Parts of Louisiana are recovering after seven tornadoes touched down on Tuesday, leaving behind a trail of destruction across the region. Nearly 40 people were injured but no deaths were reported due to the storm system.
Thousands were left without power as crews began working to return the state to a sense of normalcy. Shelters were set up for people in the hardest hit areas in the state.
Governor John Bel Edwards declared a state of emergency and advised citizens to remain vigilant as recovery efforts begin.
“[It] is very dangerous.” Edwards said. “With power lines down, telephone poles and light poles in the road. There is sharp metal all over the place, and we need to keep the roads free."
Nearly 80 people spent the night in a shelter set up near the eastern part of New Orleans, according to Erin Burns, press secretary for Mayor Mitch Landrieu. Many people showed up at the site on Wednesday morning for a hot meal and to reunite with family and friends.
Angela Lasalle stayed with her daughter on Tuesday night after she lost power in her home. Lasalle said she’s still shaken up by the storm but has been extremely thankful for the outpouring of support she’s seen from the community.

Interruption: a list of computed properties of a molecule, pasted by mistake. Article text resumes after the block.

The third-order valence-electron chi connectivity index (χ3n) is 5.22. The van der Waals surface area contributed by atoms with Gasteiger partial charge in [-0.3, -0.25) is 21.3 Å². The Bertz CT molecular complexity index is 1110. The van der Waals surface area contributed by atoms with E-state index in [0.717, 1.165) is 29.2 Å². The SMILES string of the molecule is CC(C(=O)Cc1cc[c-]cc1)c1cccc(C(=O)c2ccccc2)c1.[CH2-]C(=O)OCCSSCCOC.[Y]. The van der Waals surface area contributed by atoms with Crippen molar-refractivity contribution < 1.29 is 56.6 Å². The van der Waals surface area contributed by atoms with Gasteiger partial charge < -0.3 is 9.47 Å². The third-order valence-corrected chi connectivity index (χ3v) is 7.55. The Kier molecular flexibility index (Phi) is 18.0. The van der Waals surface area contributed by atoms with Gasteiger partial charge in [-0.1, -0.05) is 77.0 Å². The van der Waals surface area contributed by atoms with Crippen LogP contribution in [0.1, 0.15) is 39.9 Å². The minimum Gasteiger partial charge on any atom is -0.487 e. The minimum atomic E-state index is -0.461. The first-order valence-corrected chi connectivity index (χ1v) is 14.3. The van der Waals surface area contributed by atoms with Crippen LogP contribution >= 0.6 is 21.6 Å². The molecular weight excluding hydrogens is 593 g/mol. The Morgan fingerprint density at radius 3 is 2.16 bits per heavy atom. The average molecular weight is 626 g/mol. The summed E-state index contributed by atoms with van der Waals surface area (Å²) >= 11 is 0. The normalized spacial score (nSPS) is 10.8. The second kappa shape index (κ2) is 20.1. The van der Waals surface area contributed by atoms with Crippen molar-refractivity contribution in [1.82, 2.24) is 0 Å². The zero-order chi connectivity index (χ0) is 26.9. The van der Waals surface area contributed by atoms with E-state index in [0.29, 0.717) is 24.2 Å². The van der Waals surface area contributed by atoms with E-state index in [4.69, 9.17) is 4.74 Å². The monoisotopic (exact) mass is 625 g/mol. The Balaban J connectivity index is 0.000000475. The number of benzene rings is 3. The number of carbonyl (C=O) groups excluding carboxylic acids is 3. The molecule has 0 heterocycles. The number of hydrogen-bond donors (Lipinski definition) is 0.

“[My] lights are out, my meat and everything spoiled in my refrigerator so I’m upset about that but I know help is here,” Lasalle said. “I’m feeling good. I love my people I love my city and I’m still overwhelmed.”
Parts of New Orleans that were struck on Tuesday were also hit by Hurricane Katrina in 2005.
Mike Steele, the communications director for the Governor’s Office of Homeland Security and Emergency Preparedness (GOHSEP) said survey teams have started assessing the damage
“Once all that information is gathered by the teams we’ll be able to determine what level if any federal assistance may or may not be available to help with these events,” Steele said.